The Issue of Public Accountability: a Summary for Citizens
Authorities such as governments, their agencies and large corporations
affect citizens in important ways. If they are required to explain
their action intentions, reasons and their intended performance
standards publicly, fully and fairly, we will see increased fairness
in society and reduced harm.
The purpose of this web site is first to show citizens, elected
representatives and authorities why we need full and fair accounting
from authorities. Secondly it is to show how citizens and elected
representatives can achieve public accounting that meets a standard
of public explanation that citizens have the right to see met.
The Need for Public Accountability
Any survey tracking citizen protest and distrust of the intentions
and performance of authorities will show citizens failing to win
the battle for fairness. In every society we have authorities' driving
forces largely unknown to citizens until they are launched. If we
then think their intentions will lead to harm, it will usually be
too late to stop them. Outcries after the fact do not help. We lack
effective processes to prevent authorities' intentions from leading
to harm. Citizens placing blind trust in authorities simply condones
a syndrome that citizens have allowed. .
Alerts by public interest organizations, internet exchanges, journalists'
columns, protest letters to the editor and hitting the streets obviously
contribute to fairness. But they cannot by themselves be expected
to change underlying agendas of those in power when authorities'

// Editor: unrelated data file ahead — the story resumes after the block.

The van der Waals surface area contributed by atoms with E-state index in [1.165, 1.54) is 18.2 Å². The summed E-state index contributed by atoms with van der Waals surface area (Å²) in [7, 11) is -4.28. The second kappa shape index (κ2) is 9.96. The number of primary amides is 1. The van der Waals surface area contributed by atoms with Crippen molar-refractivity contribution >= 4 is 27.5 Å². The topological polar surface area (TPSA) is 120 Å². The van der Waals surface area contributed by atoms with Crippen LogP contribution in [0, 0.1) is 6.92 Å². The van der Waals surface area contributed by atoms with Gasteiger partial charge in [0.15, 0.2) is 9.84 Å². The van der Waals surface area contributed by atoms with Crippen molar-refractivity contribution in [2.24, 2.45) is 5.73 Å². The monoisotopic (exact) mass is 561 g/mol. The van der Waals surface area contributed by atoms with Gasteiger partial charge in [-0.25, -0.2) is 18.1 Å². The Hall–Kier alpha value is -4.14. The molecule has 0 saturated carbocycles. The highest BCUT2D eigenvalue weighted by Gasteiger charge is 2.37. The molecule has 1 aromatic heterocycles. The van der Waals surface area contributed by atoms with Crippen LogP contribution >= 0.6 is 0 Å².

intentions, if known, would be fairly seen by citizens as leading
We have failed to require what George Washington in a 1796 letter
said was needed: "I am sure the mass of Citizens in these United
States mean well, and I firmly believe they will always act well,
whenever they can obtain a right understanding of matters...."
Washington spoke for all societies.
In particular, we have failed to obtain from authorities what Dr.
Ursula Franklin in her 1989 Massey Lectures said we need: "
Whenever someone talks to you about the benefits and costs of a
particular project, don't ask "What benefits?" ask "Whose
benefits and whose costs?"
We have failed to impose on authorities a self-regulating influence
on their decision-making that has always been available to us. That
force is the requirement that authorities explain publicly, fully
and fairly what they intend and why they intend it. The essence
of public accountability is not after-the-fact published financial
statements. Full and fair public explanation before the fact allows
citizens and their elected representatives to act sensibly to commend,
alter or halt the intentions.
Public accountability is not something to leave with academics.
Suppose you are asked, about an authority that affects you or your
loved ones or other citizens in important ways: "How comfortable
are you with not knowing what the authority intends, why it intends
it and the performance standards it intends, and that you won't
know until it happens?" How would you answer?
Moreover, if you are concerned about an issue but lack before-the-fact
knowledge, do you think you can act sensibly and effectively to
commend, alter or halt the authority's intention? And if you are
a member of an authority's governing body, do you think it is fair
to deny citizens this knowledge?
To install public accountability we first need a common understanding
of the term. The many different and unchallenged definitions of
accountability now widespread help to fog a simple concept. This
allows authorities to avoid their obligation to publicly explain
their intentions and be ready to have their true intentions grasped
and publicly debated.
The Meaning of Public Accountability
Public accountability means the obligation of authorities to
explain publicly, fully and fairly, before and after the fact, how
they are carrying out responsibilities that affect the public in
These explanations, if publicly and objectively validated for
their fairness and completeness, will produce not only useful information
for citizens but also a beneficial self-regulating influence on